"The Eye" (Palm Pictures, 2002)
A Hong Kong flick with an actual plot...! What will they think of next?? There are some creepy thrills in this fine, low-budget horror flick about a young Chinese woman who gets a cornea transplant to cure her lifelong blindness... and then goes all Haley Joel Osment and discovers she can see dead people! Fortunately her cute psychologist boyfriend believes her crazy tale, and eventually they get to the bottom of the whole haunted eyeball thing. The film is genuinely unnerving, with several good ghosty sequences, and a reasonably coherent plot... Notably, it's the sound design that gives this film most of its dramatic punch... Definitely worth checking out!
"Road House" (Paramount, 1989)
Originally the idea was to have an Elvis night (see below) over at Eli and Claudia's house, but somehow, as the hour got late, Patrick Swayze's sterling performance in Road House came up, and, well... out came the DVD, and down went two hours of our lives. But, oh, what a deliciously trashy two hours! This is a super-dopey, unbrainy, anti-thoughtful, just plain dumb, deleriously campy -- and rather enjoyable! -- fight flick with an implausible plot that revolves around "Dalton," the best darn bouncer in the business, who is hired by a desperate club owner to fix up and tame his wild roadhouse honkytonk, and make it safe for neon-loving, polyester draped yuppies who just want to drink and dance the night away without fear of bodily harm. Unfortunately, the bar's backwater town is owned lock, stock and barrel by the wicked tycoon, Brad Wesley, who seems okay at first, but turns out to be malevolent beyond all belief. The frontier-town-in-need-of-taming conventions of old-fashioned westerns are taken to cartoonish extremes, and updated with lots of hard bodies, big hair, monster trucks and silly clothes. Hard to believe this was made as late as '89 (seems more like an '84 or '85 vintage...) but trying to pin it down in time is pointless: this is a timeless masterpiece of silly-bad violent kitsch. Either you're willing to subsume yourself to its dopiness, or you're not... But if you start watching, you're not likely to be able to finish until the bitter, silly end.
"Girl Happy" (Warner Brothers, 1965)
Elvis! Patron saint of spring break! All primary colors and silly outfits and beach-parties-o-rama! And kinda steamy in those scenes with Shelly Fabares and all those other "chicks" down in Ft. Lauderdale. Silly, classic kitschy B-movie Americana fun. Some catchy tunes, too.
"The Italian Job" (Paramount, 2003)
An okay crime caper film and, I gather, an improvement on the '60s original. Still... enough with the heist films already! It's gettin' kinda played out.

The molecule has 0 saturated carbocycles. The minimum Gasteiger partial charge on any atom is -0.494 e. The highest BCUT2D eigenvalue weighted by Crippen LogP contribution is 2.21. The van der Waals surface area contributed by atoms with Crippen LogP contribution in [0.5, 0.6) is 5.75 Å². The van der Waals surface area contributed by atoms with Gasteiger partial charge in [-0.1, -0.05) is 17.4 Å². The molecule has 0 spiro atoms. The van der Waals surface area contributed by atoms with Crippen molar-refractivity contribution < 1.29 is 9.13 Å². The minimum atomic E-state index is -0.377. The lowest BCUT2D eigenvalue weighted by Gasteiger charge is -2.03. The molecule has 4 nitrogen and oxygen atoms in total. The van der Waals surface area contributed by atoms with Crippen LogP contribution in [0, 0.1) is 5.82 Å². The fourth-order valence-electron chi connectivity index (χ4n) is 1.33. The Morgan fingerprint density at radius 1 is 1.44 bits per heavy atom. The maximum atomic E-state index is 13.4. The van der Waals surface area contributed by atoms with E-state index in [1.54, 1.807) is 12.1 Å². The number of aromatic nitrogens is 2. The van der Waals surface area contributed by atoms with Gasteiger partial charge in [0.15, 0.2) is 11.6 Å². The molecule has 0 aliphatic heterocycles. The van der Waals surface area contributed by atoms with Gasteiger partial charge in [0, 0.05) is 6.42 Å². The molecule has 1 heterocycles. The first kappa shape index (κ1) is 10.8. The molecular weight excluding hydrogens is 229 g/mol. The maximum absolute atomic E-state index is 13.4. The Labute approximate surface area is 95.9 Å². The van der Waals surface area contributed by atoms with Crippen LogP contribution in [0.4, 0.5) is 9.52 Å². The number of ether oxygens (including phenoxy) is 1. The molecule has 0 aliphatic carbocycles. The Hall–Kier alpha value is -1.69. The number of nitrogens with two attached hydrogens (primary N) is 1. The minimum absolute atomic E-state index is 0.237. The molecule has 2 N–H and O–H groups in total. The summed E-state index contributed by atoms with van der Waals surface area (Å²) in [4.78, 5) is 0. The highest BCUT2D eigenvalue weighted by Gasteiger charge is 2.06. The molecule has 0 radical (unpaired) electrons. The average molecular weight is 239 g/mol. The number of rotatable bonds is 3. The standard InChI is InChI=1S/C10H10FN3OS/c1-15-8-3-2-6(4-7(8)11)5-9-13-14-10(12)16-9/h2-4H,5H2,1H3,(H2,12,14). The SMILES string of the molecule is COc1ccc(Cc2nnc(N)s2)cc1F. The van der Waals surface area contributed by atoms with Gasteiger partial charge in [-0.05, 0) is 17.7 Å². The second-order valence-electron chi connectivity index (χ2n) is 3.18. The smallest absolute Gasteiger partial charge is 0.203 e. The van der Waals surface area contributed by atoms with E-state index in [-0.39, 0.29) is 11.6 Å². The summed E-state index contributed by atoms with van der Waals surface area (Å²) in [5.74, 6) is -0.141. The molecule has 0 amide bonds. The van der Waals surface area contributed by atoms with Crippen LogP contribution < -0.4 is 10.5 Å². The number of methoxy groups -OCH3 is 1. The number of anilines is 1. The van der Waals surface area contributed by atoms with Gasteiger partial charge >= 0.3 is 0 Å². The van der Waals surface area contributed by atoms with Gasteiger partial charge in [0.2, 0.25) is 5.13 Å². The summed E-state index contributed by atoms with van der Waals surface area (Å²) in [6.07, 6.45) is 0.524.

"You Can't Take It With You" (Columbia, 1938)
A fine Frank Capra comedy featuring Jimmy Stewart at his most boyish and gangly, and Jean Arthur as the girl of his dreams. It's a comedy of mismatched lovers: Stewart plays the son of a cold-hearted business tycoon (Edward Arnold) who looks forward to the coming world war as a way to make a killing on the stock market. In the path of Dad's capitalistic machinations lies a family of carefree bohemian kooks, whose open, life-affirming attitude holds together the neighborhood where Arnold hopes to build his next munitions factory. And guess what? Surprise...!! Jean Arthur's character also just happens to be the object of his son's affections. Into this "Dharma & Greg"-like scenario, add Lionel Barrymore as her saintly, eccentric father, who was once a businessman but then dropped out and now spends his days smiling at life, following his passions, and encouraging others to do the same. In all honesty, although the film is charming, it isn't Capra's best work -- adapted from a stage play by George Kauffman and Moss Hart, it shouts out its kookiness, and has the feel of an off-Broadway production gone awry. The scenes that are meant to show how wacky her family is often play out too broadly, with shouting and wild gesticulation, and a flurry of chaotic action -- dancing, xylophone playing, cooking, painting, newspaper rustling, fireworks going off -- and all of it happening at once. It's too obvious and dramatically weak... Plus, Stewart really hasn't found his feet yet as a star actor. On the other hand, both Barrymore and Arnold give delightfully strong performances, and Jean arthur is always easy on the eyes. Even when slightly muddled, Capra is still better than practically anything coming out comedywise from Hollywood today. A charming 'Thirties comedy.
"To Be Or Not To Be" (Warner Brothers, 1942)
Screwball comedy master Ernst Lubitsch tackles a different brand of absurdity in this anti-Nazi farce, which features Jack Benny as "Josef Tura," a Polish stage actor who almost unwittingly becomes a champion of the anti-German underground. He and his wife (played by Carole Lombard) run about employing their theatrical skills to make monkeys of the Germans who have come to occupy Warsaw... Despite the "Hogan's Heroes"-ish premise, in which slapstick antics threaten to make light of the horrors of World War Two, this is both a brisk, funny film, and an effective bit of political propaganda. The dialogue is great, and the acting talent can't be beat... If, by chance, you often find Jack Benny to be tedious onscreen, then this is a role to check out -- he's actually quite good, and quite restrained. Lombard, of course, is splendid... and check out young Robert Stack as the dashing Polish Air Force officer who shem flirts with (!) (By the way, this was remade in 1983, with director Mel Brooks and Anne Bancroft taking the lead roles... haven't seen that version, but i bet it's also pretty good.)
"Better Luck Tomorrow" (Paramount/MTV, 2003)